Saturated with anger and protest, the foam head is surprisingly light for an object weighted down with history. The blank, dark eyes stare out of a face painted with stars and stripes. Time has gnawed on the perversely patriotic features, leaving pockmarks and scars.
When UI students Evelyn Svendsen and Sam Pottebaum pick it up, they feel an unexpected visceral connection. The two undergrads are engrossed by the macabre object, consumed by questions about its purpose, its creators, and how it ended up in this archival box in the UI Main Library's Special Collections department.
Their reaction is exactly what David McCartney and Tiffany Adrain hope for when they teach "Topics in Museum Studies: The Continuing Role of Real Collections," which ponders whether original, tangible artifacts still have a place in our increasingly technology-driven, information-saturated world.
Today, the university's Iowa Digital Library holds nearly a million items drawn from 100 digital collections—from illuminated manuscripts and antique photos to audio recordings and videos. All areas of university life, along with some highlights from the nation's history, are represented in collections such as the School of Art and Art History graduate archive; the Abraham Lincoln Collection; dentistry college class photos spanning 125 years; the Iowa Sound archive featuring performances and compositions from faculty, students, and alumni; World War II press clippings from Iowa newspapers; and campaign videos from candidates in the 2008 presidential election.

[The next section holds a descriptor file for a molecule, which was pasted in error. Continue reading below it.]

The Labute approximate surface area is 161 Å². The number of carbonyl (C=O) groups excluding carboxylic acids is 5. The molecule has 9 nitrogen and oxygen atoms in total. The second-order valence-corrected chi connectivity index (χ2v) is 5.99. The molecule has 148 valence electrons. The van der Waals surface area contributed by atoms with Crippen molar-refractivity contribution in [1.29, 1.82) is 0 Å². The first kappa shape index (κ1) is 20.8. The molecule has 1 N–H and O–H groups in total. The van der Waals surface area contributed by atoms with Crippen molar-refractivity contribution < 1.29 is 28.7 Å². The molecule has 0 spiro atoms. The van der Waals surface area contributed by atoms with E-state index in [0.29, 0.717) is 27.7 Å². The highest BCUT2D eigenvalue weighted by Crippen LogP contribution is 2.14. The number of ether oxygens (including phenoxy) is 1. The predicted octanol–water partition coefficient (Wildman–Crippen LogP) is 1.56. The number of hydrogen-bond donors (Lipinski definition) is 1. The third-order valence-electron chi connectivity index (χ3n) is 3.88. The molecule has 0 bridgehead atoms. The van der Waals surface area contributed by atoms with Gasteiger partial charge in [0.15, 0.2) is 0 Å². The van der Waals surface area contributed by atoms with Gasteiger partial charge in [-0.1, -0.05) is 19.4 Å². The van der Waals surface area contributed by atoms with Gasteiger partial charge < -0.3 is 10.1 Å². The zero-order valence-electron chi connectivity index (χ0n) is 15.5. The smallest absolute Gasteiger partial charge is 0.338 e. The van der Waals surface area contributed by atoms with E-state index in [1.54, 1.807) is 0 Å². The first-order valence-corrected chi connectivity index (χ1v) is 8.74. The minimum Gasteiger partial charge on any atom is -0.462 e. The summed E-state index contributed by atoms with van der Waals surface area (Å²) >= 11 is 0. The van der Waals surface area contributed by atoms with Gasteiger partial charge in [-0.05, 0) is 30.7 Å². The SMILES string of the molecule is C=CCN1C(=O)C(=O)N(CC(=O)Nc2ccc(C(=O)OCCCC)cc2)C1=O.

With such a wealth of easily accessible material, why go to all the expense and trouble of keeping the originals?
"Artifacts offer a different experience—that's why people still want to see Lincoln's hat, Dorothy's slippers, and Diana's wedding dress," says McCartney, the university archivist. "It's not a case of digital is good, real is bad. Digital technology is amazing in its ability to revolutionize information-sharing, but it's also easy to forget or minimize the importance of historic objects."
Now in its third year, the class shows members of the Google Generation how even the most unassuming objects share complex stories, inspire curiosity, and forge enduring human connections. Although these young people instinctively turn first to the Internet for instantaneous answers to every imaginable query, even they are surprised by the emotional impact of the real thing.
At the start of this weeklong course held over spring break, about a dozen participants choose from a list of objects drawn from various university collections and archives. One young man picks a small aluminum thimble that bears the logo "Home. Happiness. Hoover." A female student is mesmerized by the pencil drawing of a distinguished-looking man with a beard and round glasses—and even more so by the ornately carved oak and maple frame that surrounds the portrait. Another student selects a faded Hawkeye football program from the 1939 Iowa vs. Notre Dame game, complete with a rare sample of color film footage.
Their next task is to research their objects, finding information to incorporate into a class paper and presentation. Some of their discoveries may enlighten even the UI experts; while the course offers participants an unexpected perspective, it also serves a practical purpose in uncovering vital details about some obscure historic items. Over the next week, the students will need to apply the skills of a detective and an Antiques Roadshow specialist. McCartney dispatches them on their treasure hunt with an admonition: "Don't just search on Google!"